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Cultural Awareness - Ramadan (60 seconds with Abdul Buhari)

Category: believes, ramadan in workplace, athletic, Religious beliefs, Faith, Faith & Culture, UK Athletics, Careers in sport, sport, Sports, Belief, Athletics, ramadan, athletes, British Athletics, UKA, month of ramadan

Religious Beliefs

Ramadan is a month-long period of fasting, prayer, and spiritual reflection. Observed by 1.8 billion Muslims around the world (just under a quarter of the entire global population), it is one of the biggest religious events.

During Ramadan, followers of Islam are forbidden from eating or drinking during daylight hours. Even water is considered off-limits. Muslims bid to cleanse their souls and strengthen their connection to God. The month lasts 29–30 days based on the visual sightings of the crescent moon, according to numerous biographical accounts compiled in the hadiths (words, actions, or habits of the prophet Muhammad, peace be upon him).

To recognise Ramadan, our ‘60 seconds with’ feature is with Abdul Buhari, former international discus thrower who represented Team GB at the London 2012 Olympic Games.

What have you been up to since retiring from athletics?

I do a little coaching and mentor a handful of athletes. I also work in Private Banking, sit on England Athletics Board as a Board Observer and on the advisory board for Fika Community who provide mental fitness courses for education, workplace and healthcare.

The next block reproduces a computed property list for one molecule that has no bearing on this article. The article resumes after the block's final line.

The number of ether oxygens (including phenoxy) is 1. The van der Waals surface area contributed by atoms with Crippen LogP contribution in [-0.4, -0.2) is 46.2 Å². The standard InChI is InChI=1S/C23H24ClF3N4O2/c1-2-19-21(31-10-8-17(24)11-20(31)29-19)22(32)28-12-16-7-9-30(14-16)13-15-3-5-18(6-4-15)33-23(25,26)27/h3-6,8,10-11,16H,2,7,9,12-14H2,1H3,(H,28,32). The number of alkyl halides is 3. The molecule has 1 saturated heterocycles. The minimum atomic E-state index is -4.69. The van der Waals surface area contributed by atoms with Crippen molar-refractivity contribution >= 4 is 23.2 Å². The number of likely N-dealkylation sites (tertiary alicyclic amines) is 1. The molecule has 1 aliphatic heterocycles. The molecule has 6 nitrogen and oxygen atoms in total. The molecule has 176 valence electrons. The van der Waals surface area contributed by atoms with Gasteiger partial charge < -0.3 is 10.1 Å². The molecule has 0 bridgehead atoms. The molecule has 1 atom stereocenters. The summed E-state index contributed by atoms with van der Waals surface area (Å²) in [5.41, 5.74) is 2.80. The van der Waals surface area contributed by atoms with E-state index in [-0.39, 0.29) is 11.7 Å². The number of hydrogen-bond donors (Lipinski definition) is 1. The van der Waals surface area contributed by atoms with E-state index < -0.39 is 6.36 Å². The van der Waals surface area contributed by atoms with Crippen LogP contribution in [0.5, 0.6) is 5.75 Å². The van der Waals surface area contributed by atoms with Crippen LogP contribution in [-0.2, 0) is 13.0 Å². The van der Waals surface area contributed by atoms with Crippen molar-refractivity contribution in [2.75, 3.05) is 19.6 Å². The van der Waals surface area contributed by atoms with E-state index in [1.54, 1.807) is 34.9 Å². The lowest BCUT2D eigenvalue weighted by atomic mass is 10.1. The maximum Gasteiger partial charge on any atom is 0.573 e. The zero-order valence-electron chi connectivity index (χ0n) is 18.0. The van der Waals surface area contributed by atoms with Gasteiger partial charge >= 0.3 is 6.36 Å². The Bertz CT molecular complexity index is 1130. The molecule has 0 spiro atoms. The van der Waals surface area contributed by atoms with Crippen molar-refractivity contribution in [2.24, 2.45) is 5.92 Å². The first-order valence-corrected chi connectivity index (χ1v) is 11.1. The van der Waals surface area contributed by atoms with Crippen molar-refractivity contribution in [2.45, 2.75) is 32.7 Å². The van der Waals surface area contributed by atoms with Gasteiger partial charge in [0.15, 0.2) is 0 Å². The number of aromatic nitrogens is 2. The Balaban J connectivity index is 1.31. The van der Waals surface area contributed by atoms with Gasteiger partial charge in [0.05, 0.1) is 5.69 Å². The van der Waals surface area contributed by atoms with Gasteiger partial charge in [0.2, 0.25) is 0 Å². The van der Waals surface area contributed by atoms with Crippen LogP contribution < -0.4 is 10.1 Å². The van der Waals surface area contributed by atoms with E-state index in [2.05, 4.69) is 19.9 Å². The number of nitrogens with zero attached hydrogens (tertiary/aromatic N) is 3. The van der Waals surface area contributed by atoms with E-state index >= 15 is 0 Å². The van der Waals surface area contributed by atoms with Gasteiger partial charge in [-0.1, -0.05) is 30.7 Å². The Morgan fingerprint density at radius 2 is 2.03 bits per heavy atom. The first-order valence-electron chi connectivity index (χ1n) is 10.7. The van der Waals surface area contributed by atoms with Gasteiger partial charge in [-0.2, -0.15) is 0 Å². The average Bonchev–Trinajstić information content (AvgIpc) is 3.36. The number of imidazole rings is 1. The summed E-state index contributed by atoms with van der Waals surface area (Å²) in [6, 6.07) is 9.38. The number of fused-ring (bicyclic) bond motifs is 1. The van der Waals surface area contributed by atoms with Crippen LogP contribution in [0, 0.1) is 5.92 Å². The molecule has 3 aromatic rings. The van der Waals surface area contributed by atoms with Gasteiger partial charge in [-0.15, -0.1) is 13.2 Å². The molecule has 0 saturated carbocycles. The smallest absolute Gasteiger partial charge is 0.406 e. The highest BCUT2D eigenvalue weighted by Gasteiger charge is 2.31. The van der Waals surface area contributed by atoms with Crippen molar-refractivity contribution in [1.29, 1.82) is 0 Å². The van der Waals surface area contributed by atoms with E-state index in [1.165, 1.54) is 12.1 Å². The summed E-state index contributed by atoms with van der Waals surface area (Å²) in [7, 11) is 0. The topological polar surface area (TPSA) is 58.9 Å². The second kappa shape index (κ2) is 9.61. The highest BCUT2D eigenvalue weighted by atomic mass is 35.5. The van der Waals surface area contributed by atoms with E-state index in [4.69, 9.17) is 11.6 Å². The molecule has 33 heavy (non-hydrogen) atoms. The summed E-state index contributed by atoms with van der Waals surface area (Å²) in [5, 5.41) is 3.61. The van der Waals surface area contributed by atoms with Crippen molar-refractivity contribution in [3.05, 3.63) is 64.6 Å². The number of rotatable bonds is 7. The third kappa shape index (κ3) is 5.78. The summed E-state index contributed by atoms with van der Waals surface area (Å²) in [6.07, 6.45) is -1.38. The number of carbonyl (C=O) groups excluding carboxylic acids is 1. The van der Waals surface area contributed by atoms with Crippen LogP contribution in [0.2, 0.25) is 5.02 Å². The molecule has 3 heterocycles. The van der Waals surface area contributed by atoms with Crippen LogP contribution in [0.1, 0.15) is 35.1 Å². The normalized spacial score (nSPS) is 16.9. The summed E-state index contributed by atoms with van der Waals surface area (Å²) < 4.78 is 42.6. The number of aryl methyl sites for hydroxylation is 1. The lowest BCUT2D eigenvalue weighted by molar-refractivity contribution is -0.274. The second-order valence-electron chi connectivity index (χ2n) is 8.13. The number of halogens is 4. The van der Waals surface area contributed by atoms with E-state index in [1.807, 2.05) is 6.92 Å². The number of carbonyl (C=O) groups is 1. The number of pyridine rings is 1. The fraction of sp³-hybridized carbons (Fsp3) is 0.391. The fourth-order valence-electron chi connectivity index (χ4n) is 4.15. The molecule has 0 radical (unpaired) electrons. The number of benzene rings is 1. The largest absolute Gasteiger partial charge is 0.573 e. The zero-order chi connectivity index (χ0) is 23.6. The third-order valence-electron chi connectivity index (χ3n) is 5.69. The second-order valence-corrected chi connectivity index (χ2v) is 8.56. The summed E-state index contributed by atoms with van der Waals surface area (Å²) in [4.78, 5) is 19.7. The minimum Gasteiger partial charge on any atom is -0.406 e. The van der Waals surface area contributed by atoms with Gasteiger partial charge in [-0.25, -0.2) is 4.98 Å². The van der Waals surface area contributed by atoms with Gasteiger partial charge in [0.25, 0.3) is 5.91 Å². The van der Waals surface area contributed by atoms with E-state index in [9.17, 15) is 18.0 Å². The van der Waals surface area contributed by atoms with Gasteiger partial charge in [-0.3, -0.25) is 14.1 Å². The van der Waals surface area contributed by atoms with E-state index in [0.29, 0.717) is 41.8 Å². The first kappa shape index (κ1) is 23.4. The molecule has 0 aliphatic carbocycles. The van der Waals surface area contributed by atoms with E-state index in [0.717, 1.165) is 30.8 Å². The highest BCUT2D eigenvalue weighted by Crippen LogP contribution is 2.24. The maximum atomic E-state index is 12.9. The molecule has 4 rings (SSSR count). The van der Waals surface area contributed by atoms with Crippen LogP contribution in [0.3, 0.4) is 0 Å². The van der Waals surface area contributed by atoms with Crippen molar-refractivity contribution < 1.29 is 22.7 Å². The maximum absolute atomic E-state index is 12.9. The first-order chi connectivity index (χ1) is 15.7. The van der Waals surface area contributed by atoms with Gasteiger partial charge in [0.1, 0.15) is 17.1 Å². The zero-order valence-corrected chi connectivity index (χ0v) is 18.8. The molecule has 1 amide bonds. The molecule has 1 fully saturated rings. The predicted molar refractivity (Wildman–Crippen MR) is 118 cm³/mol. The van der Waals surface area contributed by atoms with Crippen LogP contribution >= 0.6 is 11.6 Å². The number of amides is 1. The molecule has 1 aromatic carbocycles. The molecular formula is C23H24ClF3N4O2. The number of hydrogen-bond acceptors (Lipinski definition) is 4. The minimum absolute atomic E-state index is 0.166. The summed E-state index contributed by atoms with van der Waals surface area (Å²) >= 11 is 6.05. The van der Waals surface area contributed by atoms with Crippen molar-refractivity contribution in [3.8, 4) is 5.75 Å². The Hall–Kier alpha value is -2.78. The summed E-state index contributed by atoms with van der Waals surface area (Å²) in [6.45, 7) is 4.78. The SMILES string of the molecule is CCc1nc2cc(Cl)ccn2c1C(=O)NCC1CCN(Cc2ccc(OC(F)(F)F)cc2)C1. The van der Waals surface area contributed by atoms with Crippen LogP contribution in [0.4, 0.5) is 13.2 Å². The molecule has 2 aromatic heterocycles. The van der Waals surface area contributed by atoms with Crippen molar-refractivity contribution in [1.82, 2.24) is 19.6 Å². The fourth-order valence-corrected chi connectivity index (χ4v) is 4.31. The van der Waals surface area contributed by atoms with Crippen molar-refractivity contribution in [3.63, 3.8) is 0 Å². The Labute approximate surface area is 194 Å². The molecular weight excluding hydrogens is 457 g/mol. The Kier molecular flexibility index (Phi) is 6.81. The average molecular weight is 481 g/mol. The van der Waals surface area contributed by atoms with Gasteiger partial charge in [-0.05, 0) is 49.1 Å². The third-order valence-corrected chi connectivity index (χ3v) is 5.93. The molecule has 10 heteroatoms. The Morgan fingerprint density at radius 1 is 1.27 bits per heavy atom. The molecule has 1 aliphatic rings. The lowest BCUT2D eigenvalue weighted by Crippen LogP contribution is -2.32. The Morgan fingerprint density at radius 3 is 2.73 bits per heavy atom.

How old were you when you began observing Ramadan?

I started fasting when l was 14.

What is the day in the life of Abdul Buhari like during Ramadan?

A day in my life in Ramadan is very relaxed. I waked up to eat usually in the early hours of the morning to eat and hydrate for the day ahead. This is then followed by the first prayer of the day which is called Fajr. Once done, I sometimes either go back to sleep or stay awake and read. Throughout the day I try to stay as focused as possible. In the evening at Maghrib, I open my fast with my family.

Covid 19 restrictions have been lifted, but not quite back to ‘normal’ has this had an impact on how you observe Ramadan?

It hasn’t had a major impact, but l am more aware that going to the mosque to pray will be a lot more socially distanced and disciplined. However, I am looking forward to seeing fellow Muslims and praying together.

How did you manage your training programme during Ramadan when you were an athlete?

During Ramadan when l was an athlete, I trained after opening fast and ate foods that enabled me to retain muscle mass and also provide me the energy to train. It was also a good tool to use when l needed to lean out after a big hypertrophy programme.

What support could organisations offer to employees who observe Ramadan?

I think organisations, could provide employees with flexibility around their jobs where appropriate e.g., start earlier and finish later.

What support could athletics clubs offer athletes who observe Ramadan?

Clubs could support athletes by providing nutritional guidance on foods to eat and avoid subject to their events. This will not only help the athletes but also support them in returning to full training post Ramadan.

From an educational perspective, what one thing would you want to share with people who do not know about Ramadan?

As well as fasting, Ramadan is also about charity and during it, Muslims will give more to charity during this month than any other month throughout the Islamic calendar.

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